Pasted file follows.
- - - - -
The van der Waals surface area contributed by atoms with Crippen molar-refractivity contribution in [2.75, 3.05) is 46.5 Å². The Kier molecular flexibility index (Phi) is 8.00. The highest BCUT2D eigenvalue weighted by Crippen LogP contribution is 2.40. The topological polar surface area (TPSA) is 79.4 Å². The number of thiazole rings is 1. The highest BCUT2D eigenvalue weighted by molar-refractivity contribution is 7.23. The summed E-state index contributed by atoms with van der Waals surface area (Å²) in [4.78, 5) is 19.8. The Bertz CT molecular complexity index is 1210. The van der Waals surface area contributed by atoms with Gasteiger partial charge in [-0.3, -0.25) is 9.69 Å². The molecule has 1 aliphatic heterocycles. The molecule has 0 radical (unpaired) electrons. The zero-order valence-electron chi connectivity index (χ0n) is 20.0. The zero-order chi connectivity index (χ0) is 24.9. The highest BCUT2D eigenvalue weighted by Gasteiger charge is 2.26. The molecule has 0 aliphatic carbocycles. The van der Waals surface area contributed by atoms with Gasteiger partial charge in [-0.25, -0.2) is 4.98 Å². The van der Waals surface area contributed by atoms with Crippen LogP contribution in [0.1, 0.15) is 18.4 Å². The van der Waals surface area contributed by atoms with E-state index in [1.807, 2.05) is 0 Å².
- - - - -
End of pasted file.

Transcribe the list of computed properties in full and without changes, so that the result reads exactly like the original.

The van der Waals surface area contributed by atoms with Crippen molar-refractivity contribution in [2.75, 3.05) is 46.5 Å². The Kier molecular flexibility index (Phi) is 8.00. The highest BCUT2D eigenvalue weighted by Crippen LogP contribution is 2.40. The topological polar surface area (TPSA) is 79.4 Å². The number of thiazole rings is 1. The highest BCUT2D eigenvalue weighted by molar-refractivity contribution is 7.23. The summed E-state index contributed by atoms with van der Waals surface area (Å²) in [4.78, 5) is 19.8. The Bertz CT molecular complexity index is 1210. The van der Waals surface area contributed by atoms with Gasteiger partial charge in [-0.3, -0.25) is 9.69 Å². The molecule has 1 aliphatic heterocycles. The molecule has 0 radical (unpaired) electrons. The zero-order valence-electron chi connectivity index (χ0n) is 20.0. The zero-order chi connectivity index (χ0) is 24.9. The highest BCUT2D eigenvalue weighted by Gasteiger charge is 2.26. The molecule has 0 aliphatic carbocycles. The van der Waals surface area contributed by atoms with Gasteiger partial charge in [-0.25, -0.2) is 4.98 Å². The van der Waals surface area contributed by atoms with Crippen LogP contribution in [0.1, 0.15) is 18.4 Å². The van der Waals surface area contributed by atoms with E-state index in [1.807, 2.05) is 0 Å².